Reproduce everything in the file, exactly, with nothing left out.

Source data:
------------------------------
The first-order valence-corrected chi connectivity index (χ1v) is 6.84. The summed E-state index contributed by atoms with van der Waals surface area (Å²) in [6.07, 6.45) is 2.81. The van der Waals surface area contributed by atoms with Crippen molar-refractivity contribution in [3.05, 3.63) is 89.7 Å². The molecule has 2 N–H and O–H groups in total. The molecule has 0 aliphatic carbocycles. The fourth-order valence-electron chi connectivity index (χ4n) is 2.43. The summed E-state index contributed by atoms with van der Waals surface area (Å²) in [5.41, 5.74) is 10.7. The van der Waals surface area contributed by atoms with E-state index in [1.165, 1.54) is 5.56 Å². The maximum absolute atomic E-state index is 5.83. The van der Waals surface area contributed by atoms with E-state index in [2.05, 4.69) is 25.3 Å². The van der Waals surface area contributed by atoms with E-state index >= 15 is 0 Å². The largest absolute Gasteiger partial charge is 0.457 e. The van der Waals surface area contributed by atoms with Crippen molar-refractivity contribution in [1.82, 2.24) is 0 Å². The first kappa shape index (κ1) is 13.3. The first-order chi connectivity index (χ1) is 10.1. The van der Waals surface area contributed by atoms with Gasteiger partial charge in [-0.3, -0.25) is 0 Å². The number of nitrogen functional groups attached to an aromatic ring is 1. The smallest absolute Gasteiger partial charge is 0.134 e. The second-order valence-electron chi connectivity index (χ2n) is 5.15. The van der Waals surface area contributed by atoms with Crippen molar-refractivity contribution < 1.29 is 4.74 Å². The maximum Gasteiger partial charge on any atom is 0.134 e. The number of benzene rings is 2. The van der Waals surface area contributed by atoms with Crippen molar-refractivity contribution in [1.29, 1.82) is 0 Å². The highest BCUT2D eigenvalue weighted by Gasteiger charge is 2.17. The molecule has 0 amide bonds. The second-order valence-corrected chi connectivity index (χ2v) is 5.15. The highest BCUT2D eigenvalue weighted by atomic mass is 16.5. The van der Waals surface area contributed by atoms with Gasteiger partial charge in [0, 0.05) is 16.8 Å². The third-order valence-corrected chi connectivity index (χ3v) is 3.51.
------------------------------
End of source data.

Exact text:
The first-order valence-corrected chi connectivity index (χ1v) is 6.84. The summed E-state index contributed by atoms with van der Waals surface area (Å²) in [6.07, 6.45) is 2.81. The van der Waals surface area contributed by atoms with Crippen molar-refractivity contribution in [3.05, 3.63) is 89.7 Å². The molecule has 2 N–H and O–H groups in total. The molecule has 0 aliphatic carbocycles. The fourth-order valence-electron chi connectivity index (χ4n) is 2.43. The summed E-state index contributed by atoms with van der Waals surface area (Å²) in [5.41, 5.74) is 10.7. The van der Waals surface area contributed by atoms with E-state index in [1.165, 1.54) is 5.56 Å². The maximum absolute atomic E-state index is 5.83. The van der Waals surface area contributed by atoms with E-state index in [2.05, 4.69) is 25.3 Å². The van der Waals surface area contributed by atoms with E-state index >= 15 is 0 Å². The largest absolute Gasteiger partial charge is 0.457 e. The van der Waals surface area contributed by atoms with Crippen molar-refractivity contribution in [1.82, 2.24) is 0 Å². The first kappa shape index (κ1) is 13.3. The first-order chi connectivity index (χ1) is 10.1. The van der Waals surface area contributed by atoms with Gasteiger partial charge in [-0.3, -0.25) is 0 Å². The number of nitrogen functional groups attached to an aromatic ring is 1. The smallest absolute Gasteiger partial charge is 0.134 e. The second-order valence-electron chi connectivity index (χ2n) is 5.15. The van der Waals surface area contributed by atoms with Crippen molar-refractivity contribution < 1.29 is 4.74 Å². The maximum Gasteiger partial charge on any atom is 0.134 e. The number of benzene rings is 2. The van der Waals surface area contributed by atoms with Crippen molar-refractivity contribution in [1.29, 1.82) is 0 Å². The highest BCUT2D eigenvalue weighted by Gasteiger charge is 2.17. The molecule has 0 amide bonds. The second-order valence-corrected chi connectivity index (χ2v) is 5.15. The highest BCUT2D eigenvalue weighted by atomic mass is 16.5. The van der Waals surface area contributed by atoms with Gasteiger partial charge in [0, 0.05) is 16.8 Å². The third-order valence-corrected chi connectivity index (χ3v) is 3.51.